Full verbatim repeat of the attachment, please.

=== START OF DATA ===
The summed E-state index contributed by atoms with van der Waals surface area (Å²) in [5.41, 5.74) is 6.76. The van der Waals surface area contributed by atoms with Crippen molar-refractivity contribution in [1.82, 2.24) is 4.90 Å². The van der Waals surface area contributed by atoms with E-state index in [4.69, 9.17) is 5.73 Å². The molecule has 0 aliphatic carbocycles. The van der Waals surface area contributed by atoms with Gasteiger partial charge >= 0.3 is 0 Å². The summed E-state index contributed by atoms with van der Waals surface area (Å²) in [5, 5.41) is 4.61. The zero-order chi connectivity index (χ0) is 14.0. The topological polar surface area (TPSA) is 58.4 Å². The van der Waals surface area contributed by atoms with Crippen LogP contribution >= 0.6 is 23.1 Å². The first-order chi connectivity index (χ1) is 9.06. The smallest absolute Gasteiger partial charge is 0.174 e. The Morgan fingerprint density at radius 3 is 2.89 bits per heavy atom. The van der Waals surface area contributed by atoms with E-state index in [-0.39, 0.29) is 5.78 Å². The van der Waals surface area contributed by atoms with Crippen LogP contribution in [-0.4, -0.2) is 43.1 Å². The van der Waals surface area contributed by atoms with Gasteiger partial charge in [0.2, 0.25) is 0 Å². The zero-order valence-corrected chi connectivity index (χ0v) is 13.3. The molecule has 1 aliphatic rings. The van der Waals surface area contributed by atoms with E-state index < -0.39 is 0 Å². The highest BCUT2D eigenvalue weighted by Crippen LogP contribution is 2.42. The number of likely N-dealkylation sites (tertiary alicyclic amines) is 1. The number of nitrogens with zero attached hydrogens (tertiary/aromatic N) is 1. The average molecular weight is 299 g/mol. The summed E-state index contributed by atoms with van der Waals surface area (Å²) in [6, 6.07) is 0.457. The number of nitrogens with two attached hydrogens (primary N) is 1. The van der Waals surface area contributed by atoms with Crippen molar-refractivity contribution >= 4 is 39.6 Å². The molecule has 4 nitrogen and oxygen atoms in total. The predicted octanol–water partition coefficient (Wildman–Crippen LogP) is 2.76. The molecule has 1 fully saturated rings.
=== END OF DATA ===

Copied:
The summed E-state index contributed by atoms with van der Waals surface area (Å²) in [5.41, 5.74) is 6.76. The van der Waals surface area contributed by atoms with Crippen molar-refractivity contribution in [1.82, 2.24) is 4.90 Å². The van der Waals surface area contributed by atoms with E-state index in [4.69, 9.17) is 5.73 Å². The molecule has 0 aliphatic carbocycles. The van der Waals surface area contributed by atoms with Gasteiger partial charge >= 0.3 is 0 Å². The summed E-state index contributed by atoms with van der Waals surface area (Å²) in [5, 5.41) is 4.61. The zero-order chi connectivity index (χ0) is 14.0. The topological polar surface area (TPSA) is 58.4 Å². The van der Waals surface area contributed by atoms with Crippen LogP contribution >= 0.6 is 23.1 Å². The first-order chi connectivity index (χ1) is 9.06. The smallest absolute Gasteiger partial charge is 0.174 e. The Morgan fingerprint density at radius 3 is 2.89 bits per heavy atom. The van der Waals surface area contributed by atoms with E-state index in [-0.39, 0.29) is 5.78 Å². The van der Waals surface area contributed by atoms with Crippen LogP contribution in [-0.4, -0.2) is 43.1 Å². The van der Waals surface area contributed by atoms with Gasteiger partial charge in [0.2, 0.25) is 0 Å². The zero-order valence-corrected chi connectivity index (χ0v) is 13.3. The molecule has 1 aliphatic rings. The van der Waals surface area contributed by atoms with E-state index < -0.39 is 0 Å². The highest BCUT2D eigenvalue weighted by Crippen LogP contribution is 2.42. The number of likely N-dealkylation sites (tertiary alicyclic amines) is 1. The number of nitrogens with zero attached hydrogens (tertiary/aromatic N) is 1. The average molecular weight is 299 g/mol. The summed E-state index contributed by atoms with van der Waals surface area (Å²) in [6, 6.07) is 0.457. The number of nitrogens with two attached hydrogens (primary N) is 1. The van der Waals surface area contributed by atoms with Crippen molar-refractivity contribution >= 4 is 39.6 Å². The molecule has 4 nitrogen and oxygen atoms in total. The predicted octanol–water partition coefficient (Wildman–Crippen LogP) is 2.76. The molecule has 1 fully saturated rings.